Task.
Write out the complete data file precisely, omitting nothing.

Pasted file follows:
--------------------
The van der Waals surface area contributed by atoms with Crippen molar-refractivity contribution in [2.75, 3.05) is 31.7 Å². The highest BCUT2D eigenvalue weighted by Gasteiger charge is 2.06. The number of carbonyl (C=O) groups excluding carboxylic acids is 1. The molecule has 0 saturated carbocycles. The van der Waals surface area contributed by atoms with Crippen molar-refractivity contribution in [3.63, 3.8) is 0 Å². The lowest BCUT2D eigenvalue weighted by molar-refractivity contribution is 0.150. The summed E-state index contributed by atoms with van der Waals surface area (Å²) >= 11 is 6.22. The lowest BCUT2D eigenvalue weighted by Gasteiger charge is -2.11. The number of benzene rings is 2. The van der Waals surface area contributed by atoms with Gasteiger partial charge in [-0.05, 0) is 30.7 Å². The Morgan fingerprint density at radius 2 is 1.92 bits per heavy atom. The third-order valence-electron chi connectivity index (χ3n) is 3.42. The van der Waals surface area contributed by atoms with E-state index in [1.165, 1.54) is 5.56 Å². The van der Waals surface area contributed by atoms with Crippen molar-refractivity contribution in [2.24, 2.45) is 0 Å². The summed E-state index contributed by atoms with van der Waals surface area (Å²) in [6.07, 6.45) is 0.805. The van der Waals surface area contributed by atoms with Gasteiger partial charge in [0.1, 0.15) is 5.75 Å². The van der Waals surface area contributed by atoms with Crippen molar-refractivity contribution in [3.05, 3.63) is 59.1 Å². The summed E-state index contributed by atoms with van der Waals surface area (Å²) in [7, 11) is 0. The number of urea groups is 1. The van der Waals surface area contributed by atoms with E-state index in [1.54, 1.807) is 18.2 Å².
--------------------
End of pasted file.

The van der Waals surface area contributed by atoms with Crippen molar-refractivity contribution in [2.75, 3.05) is 31.7 Å². The highest BCUT2D eigenvalue weighted by Gasteiger charge is 2.06. The number of carbonyl (C=O) groups excluding carboxylic acids is 1. The molecule has 0 saturated carbocycles. The van der Waals surface area contributed by atoms with Crippen molar-refractivity contribution in [3.63, 3.8) is 0 Å². The lowest BCUT2D eigenvalue weighted by molar-refractivity contribution is 0.150. The summed E-state index contributed by atoms with van der Waals surface area (Å²) >= 11 is 6.22. The lowest BCUT2D eigenvalue weighted by Gasteiger charge is -2.11. The number of benzene rings is 2. The van der Waals surface area contributed by atoms with Gasteiger partial charge in [-0.05, 0) is 30.7 Å². The Morgan fingerprint density at radius 2 is 1.92 bits per heavy atom. The third-order valence-electron chi connectivity index (χ3n) is 3.42. The van der Waals surface area contributed by atoms with E-state index in [1.165, 1.54) is 5.56 Å². The van der Waals surface area contributed by atoms with Crippen molar-refractivity contribution in [2.24, 2.45) is 0 Å². The summed E-state index contributed by atoms with van der Waals surface area (Å²) in [6.07, 6.45) is 0.805. The van der Waals surface area contributed by atoms with Gasteiger partial charge in [0.1, 0.15) is 5.75 Å². The van der Waals surface area contributed by atoms with Crippen molar-refractivity contribution in [3.05, 3.63) is 59.1 Å². The summed E-state index contributed by atoms with van der Waals surface area (Å²) in [7, 11) is 0. The number of urea groups is 1. The van der Waals surface area contributed by atoms with E-state index in [1.54, 1.807) is 18.2 Å².